Have a heart-healthy holiday!

Ten tips for enjoying the season, guilt-free!

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By Dr. Michael Miller


As we approach the final weeks of the year with family gatherings, office parties, and New Year’s celebrations, we can still enjoy ourselves while practicing a healthy lifestyle. Here are 10 tips that show you how:

  1. Say hello to the (right) hors d’oeuvres. Among the most heart healthy starters are raw vegetables, particularly broccoli and cauliflower because of their high fiber content. Among the most heart healthy dips are hummus, which contains good monounsaturated fats.
     
  2. Stick to the good carbs. Eating simple carbohydrates doesn’t make us feel as full as eating fat, so if you are overzealous in avoiding fats you may overindulge in total calories. When snacking, stick with carbs that contain vitamins and fiber (apples) rather than those without nutritional value (pretzels). Consider healthy fat sources including avocados, walnuts, and almonds.
  3. Choose fish over red meat. Include fish in your year-end celebration menus. Cold-water fish contain protective omega-3s, which have been shown to reduce the risk of sudden cardiac death. Among your best choices are wild salmon, sardines, and herring (without the cream sauce). Whatever meat you choose, have the gravy or sauce served on the side and limit table salt.
  4. Choose by color. The more colorful the vegetable, the more heart-protective antioxidants contained within. Steaming is better than using the microwave for preserving nutrients. However, over-steaming or boiling will remove many of these heart healthy elements.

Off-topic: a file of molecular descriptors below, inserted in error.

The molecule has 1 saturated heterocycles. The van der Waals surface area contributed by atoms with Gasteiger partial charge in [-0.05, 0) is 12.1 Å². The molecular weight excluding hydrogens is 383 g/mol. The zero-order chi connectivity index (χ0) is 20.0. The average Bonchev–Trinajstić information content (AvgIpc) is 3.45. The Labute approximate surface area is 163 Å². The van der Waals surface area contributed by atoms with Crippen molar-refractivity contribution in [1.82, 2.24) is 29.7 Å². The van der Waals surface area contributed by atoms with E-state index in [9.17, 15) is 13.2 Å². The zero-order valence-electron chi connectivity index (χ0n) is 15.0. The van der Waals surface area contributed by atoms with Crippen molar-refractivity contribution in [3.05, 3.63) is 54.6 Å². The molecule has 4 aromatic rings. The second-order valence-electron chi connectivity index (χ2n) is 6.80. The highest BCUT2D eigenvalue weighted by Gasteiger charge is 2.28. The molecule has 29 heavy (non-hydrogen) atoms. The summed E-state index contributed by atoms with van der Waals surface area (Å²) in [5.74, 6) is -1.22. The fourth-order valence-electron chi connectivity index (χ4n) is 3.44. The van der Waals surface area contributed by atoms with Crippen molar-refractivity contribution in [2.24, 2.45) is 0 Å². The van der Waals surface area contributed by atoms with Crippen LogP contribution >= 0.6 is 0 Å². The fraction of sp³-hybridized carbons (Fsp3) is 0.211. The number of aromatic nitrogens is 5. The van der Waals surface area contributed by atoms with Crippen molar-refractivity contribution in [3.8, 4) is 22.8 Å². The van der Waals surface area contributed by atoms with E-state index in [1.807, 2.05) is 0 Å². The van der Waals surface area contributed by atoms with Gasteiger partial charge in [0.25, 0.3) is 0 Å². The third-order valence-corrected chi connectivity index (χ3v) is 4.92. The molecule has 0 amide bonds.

5. Hold the bagels. The average bagel will cost you more than 200 calories, even before the dousing of an additional 50 to 100 calories of butter or cream cheese. If you like lox, keep in mind that about 75 percent of the protective omega-3 fats in salmon are lost when converted into lox by the smoking process.
  6. Be a choosy drinker. Red wine and dark beer contain more protective antioxidants or flavonoids than other alcoholic beverages. You can get maximum heart protection with up to 1 ounce of alcohol daily, the equivalent of two 4-ounce glasses of wine, a 12-ounce bottle of beer, or two shots of spirits.
  7. Don’t come to the party starving. You’ll overindulge. Eating one meal a day slows down the rate at which we burn calories. That is especially important to keep in mind as we age, because our metabolic requirements are reduced by an average of five calories daily. Therefore, eat frequently throughout the day but in small to moderate quantities.
  8. Have your chocolate and eat it too! That is, if it’s dark. Pure dark chocolate contains a very high amount of catechins (a heart healthy antioxidant). Enjoy it with black grapes and wash it down with a beverage containing natural cocoa powder or tea, additional excellent sources of these heart healthy compounds.
  9. Get in your exercise. Try to work off those extra holiday-season calories. While aerobic activity has been emphasized for maintaining cardiovascular health, recent studies show that walking is also quite effective. One fun way to keep track of your daily activity is to purchase a pedometer. There are about 2,000 steps per mile. Take 6,000 to 10,000 steps daily to maintain heart health.